FARGO — North Dakota legislators are pushing for an audit to examine land purchased for the Fargo-Moorhead flood diversion project to settle long-standing concerns about the process and amounts paid for some parcels.
The Legislature’s Water Topics Overview Committee voted to request the audit, a step that would require approval by the Legislative Audit and Fiscal Review Committee and would involve the Office of the State Auditor.
The idea of an audit was proposed by Rep. Bob Martinson, R-Bismarck, when the water overview panel met Tuesday, Dec. 10.
Martinson said his motion was prompted by a letter to the editor that appeared in newspapers, including The Forum, by diversion critics who contend that local governments have paid exorbitant sums on behalf of the diversion project for homes around Oxbow, N.D., as well as the Oxbow Country Club.
That letter, by Trana Rogne and others representing the Richland-Wilkin Joint Powers Authority, urged State Auditor Josh Gallion to audit property purchases for the diversion by the Cass County Joint Water Resource District totaling $248 million over nine years.
“There have been questions about what they’ve paid property owners, particularly the Oxbow Country Club, for quite some time,” Martinson said in an interview Thursday, Dec. 12. “I believe they’re quite serious. I thought, well, let’s get to the bottom of this.”
Rep. Jim Schmidt, R-Huff, the water committee’s chairman, agreed that some legislators have had questions about property acquisitions for the $2.75 billion diversion project for years, and committee members agreed with Martinson that an audit would help resolve those questions.
“There’s a concern about the acquisition process and funding thereof,” Schmidt said, adding that state tax dollars are involved in the buyouts. “The concern is they’re spending too much on these properties.”
Although spending concerns have surfaced periodically over the years, “I think it kind of reached a pinnacle,” he said.
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“I believe they’ve done it correctly, I truly do,” Schmidt added, referring to property purchases for the diversion. “With that thought in mind,” he said, an audit would help to clear the air. “It’s a neutral eye coming in and assessing the situation.”
Mary Scherling, a Cass County commissioner and chairwoman of the Metro Diversion Authority board, said all diversion expenditures are scrutinized by local governments and ultimately are approved by the authority board’s finance committee.
“We have our policies and procedures in place,” she said. “Everything goes through the finance committee. Lots of people have their eyes on the bills as they go up the chain. There’s no lack of people looking at them.”
Joel Paulsen, the Diversion Authority’s executive director, briefed legislators in the Tuesday meeting, including an update on land acquisitions for the project. So far, he said, voluntary agreements have been reached on more than 340 properties, including about half of the land needed for the diversion channel, intended to divert Red River floodwater around Fargo-Moorhead.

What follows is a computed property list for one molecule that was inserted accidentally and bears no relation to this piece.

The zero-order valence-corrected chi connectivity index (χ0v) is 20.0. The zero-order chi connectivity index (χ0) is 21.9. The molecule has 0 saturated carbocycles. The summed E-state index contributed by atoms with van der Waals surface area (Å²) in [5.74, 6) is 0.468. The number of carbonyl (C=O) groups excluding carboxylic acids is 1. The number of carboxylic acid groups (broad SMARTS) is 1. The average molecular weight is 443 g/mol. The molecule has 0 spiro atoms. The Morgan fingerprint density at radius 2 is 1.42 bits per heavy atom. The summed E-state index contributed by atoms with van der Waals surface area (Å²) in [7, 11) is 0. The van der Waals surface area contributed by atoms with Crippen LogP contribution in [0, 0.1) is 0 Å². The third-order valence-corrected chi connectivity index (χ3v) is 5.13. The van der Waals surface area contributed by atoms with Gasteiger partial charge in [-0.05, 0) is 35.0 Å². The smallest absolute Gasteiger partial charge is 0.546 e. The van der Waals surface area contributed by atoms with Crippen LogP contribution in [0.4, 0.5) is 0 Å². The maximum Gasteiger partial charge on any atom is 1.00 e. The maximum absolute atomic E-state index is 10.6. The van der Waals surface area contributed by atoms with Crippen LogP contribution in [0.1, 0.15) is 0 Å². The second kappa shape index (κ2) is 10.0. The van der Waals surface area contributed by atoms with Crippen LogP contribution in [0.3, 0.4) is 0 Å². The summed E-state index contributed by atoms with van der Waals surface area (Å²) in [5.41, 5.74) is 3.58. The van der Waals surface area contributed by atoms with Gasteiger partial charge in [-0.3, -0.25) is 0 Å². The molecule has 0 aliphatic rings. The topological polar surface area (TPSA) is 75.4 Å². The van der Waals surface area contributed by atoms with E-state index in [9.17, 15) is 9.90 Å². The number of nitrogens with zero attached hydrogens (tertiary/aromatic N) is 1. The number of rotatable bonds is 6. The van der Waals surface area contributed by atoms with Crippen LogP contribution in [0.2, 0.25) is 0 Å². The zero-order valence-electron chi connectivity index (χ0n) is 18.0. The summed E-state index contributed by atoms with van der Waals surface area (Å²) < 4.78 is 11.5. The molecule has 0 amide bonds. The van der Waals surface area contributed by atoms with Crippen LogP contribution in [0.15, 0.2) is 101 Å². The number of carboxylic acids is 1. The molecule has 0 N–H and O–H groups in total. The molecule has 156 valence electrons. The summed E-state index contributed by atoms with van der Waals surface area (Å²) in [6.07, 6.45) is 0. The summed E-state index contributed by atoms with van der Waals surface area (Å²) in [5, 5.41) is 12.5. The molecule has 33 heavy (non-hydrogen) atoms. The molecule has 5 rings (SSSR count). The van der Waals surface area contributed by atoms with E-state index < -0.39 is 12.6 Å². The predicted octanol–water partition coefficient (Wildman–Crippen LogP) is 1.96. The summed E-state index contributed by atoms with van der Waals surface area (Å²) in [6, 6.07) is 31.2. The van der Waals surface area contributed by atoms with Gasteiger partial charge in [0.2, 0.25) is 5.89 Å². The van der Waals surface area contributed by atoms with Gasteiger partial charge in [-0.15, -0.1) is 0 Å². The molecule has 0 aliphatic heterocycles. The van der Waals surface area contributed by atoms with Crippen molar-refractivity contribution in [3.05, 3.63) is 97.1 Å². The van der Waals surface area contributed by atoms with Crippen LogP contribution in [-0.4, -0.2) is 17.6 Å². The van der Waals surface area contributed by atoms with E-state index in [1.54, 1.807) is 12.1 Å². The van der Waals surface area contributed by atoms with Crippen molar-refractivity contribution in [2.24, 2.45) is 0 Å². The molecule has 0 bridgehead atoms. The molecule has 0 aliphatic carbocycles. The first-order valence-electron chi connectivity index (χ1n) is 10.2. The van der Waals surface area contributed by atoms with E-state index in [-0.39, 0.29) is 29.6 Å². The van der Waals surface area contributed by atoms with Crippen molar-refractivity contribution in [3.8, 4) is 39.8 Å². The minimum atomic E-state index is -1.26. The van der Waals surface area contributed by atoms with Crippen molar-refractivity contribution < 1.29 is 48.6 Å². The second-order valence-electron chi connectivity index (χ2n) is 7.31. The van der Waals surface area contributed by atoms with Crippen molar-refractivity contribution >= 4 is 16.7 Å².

“The idea of an audit is something our Finance Committee was already considering and was contemplating the use of an independent local accounting firm,” Paulsen said in a statement. “We have strong transparent financial processes in place, with multiple reviews and financial controls in place.”
Also, he said, reimbursements from the state are reviewed by the Office of the State Engineer. The finance committee will resume the discussion of hiring an auditing firm at its regular Jan. 22 meeting, Paulsen said.
The letter by Rogne and others, published Dec. 5 on Inforum, said about $132 million had been paid to purchase 100 homes in the city of Oxbow, including $32 million paid to Oxbow Golf and Country Club.
Payments, Rogne’s letter asserted, were multiples of the properties’ assessed value. An analysis by The Forum in 2015 found that 17 homeowners in and around Oxbow had been paid an average of 122% of their homes’ assessed value.
Property purchases for the diversion must follow state and federal standards, Scherling said.
“I’m not sure about a cap, but there certainly is a bottom,” that is acceptable for purchases according to the standards, she said. The city of Fargo has a policy of paying 110% of assessed value for flood buyouts.
Local governments want to negotiate buyouts with property owners to avoid having to go to court in an adversarial process, Scherling said.
“We’re sincerely trying to do everything we can to make people whole,” she said. “Maybe not happy, but whole.”
An audit of the property purchases is welcome, Scherling said, “As long as it doesn’t slow us down any further. Time is money. That’s my only concern.”
Martinson said his motivation was not to delay the project, and said he believes local as well as state taxpayers would welcome the scrutiny. He said he has voted in favor of $750 million in state support for the project, and believes the project would benefit the state.
“I don’t see how this would delay it,” he said. “That certainly was not my intent. I think we should all be concerned about the expenditures.”